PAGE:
Mandatory vaccines for care home workers ‘irrational’?

The Health and Social Care Act 2008 (Regulated Activities) (Amendment) (Coronavirus) Regulations 2021 was made into law on 22 July 2021 and is scheduled to come into force for 11 November 2021.

This development has garnered a lot of press coverage as it makes it a requirement that any worker in a care home environment has to have been fully vaccinated unless they are exempt from vaccination.

Although it  is not yet in force an attempt has been made to judicially review the lawfulness of it.

At this stage that challenge is pre-action but a well particularised letter of claim has been sent to the Secretary Of State for Health and Social Care dated 5 August 2021.

The first claimant is an employee of a care home who, it is claimed, ‘largely works from home’ and is ‘non-resident facing’ and since 2019 ‘did not and was not required to visit an operational care home’.

A second potential claimant is said to be a ‘front-line care worker of black heritage’.

The claimants challenge the lawfulness of the Health and Social Care Act 2008 (Regulated Activities)(Amendment)(Coronavirus) Regulations 2021 and seek that it is revoked. Their main arguments are that the Regulations:

  • Are ultra vires, being incompatible with their parent Act and Parliamentary intent in passing it;
  • Are a disproportionate interference with the right of bodily autonomy of front line and non-front line care workers contrary to Article 8 of the European Convention on Human Rights;
  • Amount to interference of Articles 8 and 14 by reason of indirect discrimination on the grounds of race and/or sex for front line and no-front line care workers.

It is also claimed that the vaccination requirement is ‘irrational’ in circumstances where evidence increasingly shows that the vaccines do not materially reduce transmission of COVID-19.

In support of their argument that double vaccination does not prevent infection, the claimants use the Secretary of State for Health and Social Care’s positive COVID-19 diagnosis despite his double vaccination status.

The claimants suggest that if mandatory vaccination in a care home setting is brought in, then between 3 and 12% of care home staff will no longer be able to work.

The First Claimant has refused vaccination as she considers she has a degree of natural immunity from a previous COVID-19 infection and is concerned about the safety of the vaccination, the impact on her fertility and her previous history of allergies.

Somewhat oddly, and in what is suggested to be in support of the claim against the need for double vaccination, the letter of claim states that “vaccination protects residents from death and serious illness, but vaccinated care workers may still become infected with COVID-19 and importantly could still spread it to vaccinated residents”. This therefore highlights personal autonomy versus effect on others’ ethics of vaccination. By having the vaccination a care worker can help protect others from death and serious illness from COVID-19  despite the risk of them being infected themselves. If that worker is employed at a care home with vulnerable residents, and if there is something available to reduce the risk to those vulnerable people, then arguably it should be used. On 9 September 2021 evidence was released by Public Health England that vaccinations prevented more than 112,000 deaths in England alone.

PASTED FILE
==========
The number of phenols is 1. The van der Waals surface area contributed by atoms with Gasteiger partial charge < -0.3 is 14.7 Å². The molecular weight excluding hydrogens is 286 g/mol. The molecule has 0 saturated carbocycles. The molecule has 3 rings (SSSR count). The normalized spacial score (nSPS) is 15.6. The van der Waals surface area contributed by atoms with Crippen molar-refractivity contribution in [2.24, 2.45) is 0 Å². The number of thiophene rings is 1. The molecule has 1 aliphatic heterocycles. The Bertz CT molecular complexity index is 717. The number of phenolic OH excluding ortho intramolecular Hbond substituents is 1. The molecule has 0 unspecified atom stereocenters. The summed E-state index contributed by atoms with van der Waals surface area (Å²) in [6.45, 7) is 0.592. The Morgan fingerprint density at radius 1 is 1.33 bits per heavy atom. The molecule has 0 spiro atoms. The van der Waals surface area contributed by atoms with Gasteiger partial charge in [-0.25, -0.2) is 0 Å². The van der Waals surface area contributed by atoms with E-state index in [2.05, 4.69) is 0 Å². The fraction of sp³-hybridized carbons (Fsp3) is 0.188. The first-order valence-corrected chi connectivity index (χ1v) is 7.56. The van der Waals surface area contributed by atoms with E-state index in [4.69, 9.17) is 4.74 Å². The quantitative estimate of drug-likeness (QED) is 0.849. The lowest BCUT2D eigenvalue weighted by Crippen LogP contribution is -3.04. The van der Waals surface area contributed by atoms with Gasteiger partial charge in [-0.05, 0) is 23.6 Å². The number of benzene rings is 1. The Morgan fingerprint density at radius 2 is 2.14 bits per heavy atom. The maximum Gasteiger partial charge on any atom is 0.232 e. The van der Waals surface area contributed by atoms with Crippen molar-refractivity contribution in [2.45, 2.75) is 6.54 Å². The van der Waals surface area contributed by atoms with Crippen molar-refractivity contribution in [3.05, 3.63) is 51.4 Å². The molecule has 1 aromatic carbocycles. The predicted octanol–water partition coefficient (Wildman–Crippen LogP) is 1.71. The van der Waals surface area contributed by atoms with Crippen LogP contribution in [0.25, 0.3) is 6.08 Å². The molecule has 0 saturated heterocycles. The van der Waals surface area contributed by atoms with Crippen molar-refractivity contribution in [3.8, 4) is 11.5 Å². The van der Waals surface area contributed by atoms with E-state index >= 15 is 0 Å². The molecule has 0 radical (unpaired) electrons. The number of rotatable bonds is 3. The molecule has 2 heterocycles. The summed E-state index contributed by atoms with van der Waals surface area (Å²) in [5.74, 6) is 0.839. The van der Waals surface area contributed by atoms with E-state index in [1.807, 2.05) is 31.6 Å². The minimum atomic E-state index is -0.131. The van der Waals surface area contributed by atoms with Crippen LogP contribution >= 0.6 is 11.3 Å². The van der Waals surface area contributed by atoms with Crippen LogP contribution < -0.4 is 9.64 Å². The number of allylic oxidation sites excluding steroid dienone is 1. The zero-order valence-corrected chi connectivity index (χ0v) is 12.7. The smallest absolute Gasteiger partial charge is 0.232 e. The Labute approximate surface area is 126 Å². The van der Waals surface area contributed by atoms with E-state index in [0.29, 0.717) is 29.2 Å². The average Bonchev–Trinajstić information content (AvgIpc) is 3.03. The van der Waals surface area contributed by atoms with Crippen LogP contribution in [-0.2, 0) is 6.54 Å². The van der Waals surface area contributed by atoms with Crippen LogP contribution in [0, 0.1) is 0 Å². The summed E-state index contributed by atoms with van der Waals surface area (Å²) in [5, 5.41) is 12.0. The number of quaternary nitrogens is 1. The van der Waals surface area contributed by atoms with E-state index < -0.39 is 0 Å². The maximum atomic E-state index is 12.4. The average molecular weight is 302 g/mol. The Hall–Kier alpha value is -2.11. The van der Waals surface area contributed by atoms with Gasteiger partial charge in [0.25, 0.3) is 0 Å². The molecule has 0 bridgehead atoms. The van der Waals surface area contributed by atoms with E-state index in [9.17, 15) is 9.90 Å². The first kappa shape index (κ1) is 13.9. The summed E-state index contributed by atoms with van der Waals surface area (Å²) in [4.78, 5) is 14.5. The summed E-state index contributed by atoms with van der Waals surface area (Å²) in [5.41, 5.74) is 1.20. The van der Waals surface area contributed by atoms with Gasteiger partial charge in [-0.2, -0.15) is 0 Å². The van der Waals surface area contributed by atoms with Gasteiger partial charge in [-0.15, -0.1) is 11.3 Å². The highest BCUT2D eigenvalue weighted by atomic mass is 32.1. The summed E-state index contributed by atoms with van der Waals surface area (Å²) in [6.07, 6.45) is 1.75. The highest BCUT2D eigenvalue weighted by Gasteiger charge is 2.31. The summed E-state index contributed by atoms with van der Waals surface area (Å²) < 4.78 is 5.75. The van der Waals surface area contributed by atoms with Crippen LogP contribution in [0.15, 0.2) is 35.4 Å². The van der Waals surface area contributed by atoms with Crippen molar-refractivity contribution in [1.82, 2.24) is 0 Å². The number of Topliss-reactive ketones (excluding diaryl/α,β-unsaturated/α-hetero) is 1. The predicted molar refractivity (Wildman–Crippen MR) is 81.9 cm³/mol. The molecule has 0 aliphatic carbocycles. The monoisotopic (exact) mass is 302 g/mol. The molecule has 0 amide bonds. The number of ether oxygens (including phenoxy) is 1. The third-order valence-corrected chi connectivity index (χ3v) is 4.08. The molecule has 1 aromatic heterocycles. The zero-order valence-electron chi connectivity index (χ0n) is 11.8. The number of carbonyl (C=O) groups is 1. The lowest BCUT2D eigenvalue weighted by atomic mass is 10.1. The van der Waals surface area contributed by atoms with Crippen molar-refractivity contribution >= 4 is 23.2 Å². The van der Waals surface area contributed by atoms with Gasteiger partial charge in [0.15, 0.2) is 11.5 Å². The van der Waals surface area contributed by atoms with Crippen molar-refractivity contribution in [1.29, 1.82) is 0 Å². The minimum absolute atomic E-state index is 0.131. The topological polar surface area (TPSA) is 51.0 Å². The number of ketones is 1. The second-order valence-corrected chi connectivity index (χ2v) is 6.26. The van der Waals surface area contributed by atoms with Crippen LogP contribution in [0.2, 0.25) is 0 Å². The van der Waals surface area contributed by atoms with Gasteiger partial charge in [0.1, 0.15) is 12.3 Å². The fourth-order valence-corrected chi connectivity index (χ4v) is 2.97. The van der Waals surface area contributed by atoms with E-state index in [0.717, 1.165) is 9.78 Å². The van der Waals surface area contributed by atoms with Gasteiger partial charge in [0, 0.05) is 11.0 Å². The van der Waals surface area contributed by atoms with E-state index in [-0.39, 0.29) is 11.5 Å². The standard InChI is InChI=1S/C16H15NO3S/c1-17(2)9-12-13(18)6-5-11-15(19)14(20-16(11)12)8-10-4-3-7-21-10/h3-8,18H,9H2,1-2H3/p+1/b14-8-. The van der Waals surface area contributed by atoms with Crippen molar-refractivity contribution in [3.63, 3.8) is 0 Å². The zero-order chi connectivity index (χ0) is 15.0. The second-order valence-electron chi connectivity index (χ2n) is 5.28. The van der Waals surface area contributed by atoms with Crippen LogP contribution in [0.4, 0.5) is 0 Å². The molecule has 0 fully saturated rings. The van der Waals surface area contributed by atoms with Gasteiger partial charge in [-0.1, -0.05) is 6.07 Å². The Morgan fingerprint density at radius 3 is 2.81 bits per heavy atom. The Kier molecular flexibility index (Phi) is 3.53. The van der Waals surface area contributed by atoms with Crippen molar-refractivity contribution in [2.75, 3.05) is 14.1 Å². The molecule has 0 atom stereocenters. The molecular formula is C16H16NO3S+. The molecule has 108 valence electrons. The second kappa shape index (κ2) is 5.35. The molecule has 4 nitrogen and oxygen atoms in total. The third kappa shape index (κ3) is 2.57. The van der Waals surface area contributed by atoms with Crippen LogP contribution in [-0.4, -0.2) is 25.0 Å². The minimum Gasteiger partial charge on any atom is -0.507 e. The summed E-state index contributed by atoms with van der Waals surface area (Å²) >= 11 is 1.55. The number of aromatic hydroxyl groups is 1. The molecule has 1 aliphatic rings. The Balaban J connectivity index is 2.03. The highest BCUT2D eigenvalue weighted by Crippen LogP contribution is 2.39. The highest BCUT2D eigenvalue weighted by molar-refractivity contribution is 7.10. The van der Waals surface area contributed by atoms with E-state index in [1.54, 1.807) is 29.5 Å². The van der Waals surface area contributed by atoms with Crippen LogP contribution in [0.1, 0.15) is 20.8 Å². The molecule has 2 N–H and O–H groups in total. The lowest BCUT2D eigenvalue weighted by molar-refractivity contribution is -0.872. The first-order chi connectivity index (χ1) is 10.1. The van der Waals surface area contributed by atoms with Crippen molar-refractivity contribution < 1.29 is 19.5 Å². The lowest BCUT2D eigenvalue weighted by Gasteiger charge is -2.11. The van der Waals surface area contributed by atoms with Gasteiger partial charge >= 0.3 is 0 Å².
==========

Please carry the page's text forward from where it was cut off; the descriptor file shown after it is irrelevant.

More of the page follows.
There is precedence for the need for vaccination in a healthcare setting with healthcare workers who carry out invasive procedures on patients needing to be able to demonstrate that they are not carriers of Hepatitis B, Hepatitis C and HIV.

Everyone in a healthcare setting in the NHS is offered a Hepatitis B vaccination against this infection and it is ‘strongly recommended’ that healthcare workers take this up. Whilst it is not mandatory, working in an invasive procedure setting would be prevented if that worker did not have the vaccination. Refusal of Hepatitis B vaccination would not prevent someone from working as a medical doctor, but would reduce the areas of medicine that they would be able to practice in.

The Vaccination Act of 1898 allows patients to refuse vaccination should they wish and the UK Government have previously confirmed that the UK would not pursue a policy of mandatory vaccination.

Other developed nations have made vaccinations mandatory for high risk aged-care workers. France have made vaccinations mandatory for healthcare workers, Italy have said healthcare workers who refuse vaccination could be suspended without pay and in Fiji, unvaccinated public servants were forced to go on leave as of 15 August 2021. Fiji have now said that any public servant who remains unvaccinated by November 2021 will be dismissed from post.

Government consultation on vaccinations

The Government consulted on making vaccination a condition of deployment in care homes earlier in 2021. On 9 September 2021 the Government launched a consultation on mandatory vaccination for frontline health and care staff which is open for a period of six weeks.

It remains to be seen whether the letter before action in the judicial review will result in any change in the law before it comes into force on 11 November 2021. We consider this unlikely.

Whilst the potential impact of care home workers not being doubly vaccinated could further impact on staff retention and a reduction in the number of care staff available to cover posts, this will need to be weighed against the risk to the residents of the care home from cross infection from COVID-19. Based upon the direction of travel from other nations worldwide, mandatory vaccination against COVID-19 is more likely for those in a health and care setting than not.


Chris Dexter, Partner, BLM
chris.dexter@blmlaw.com

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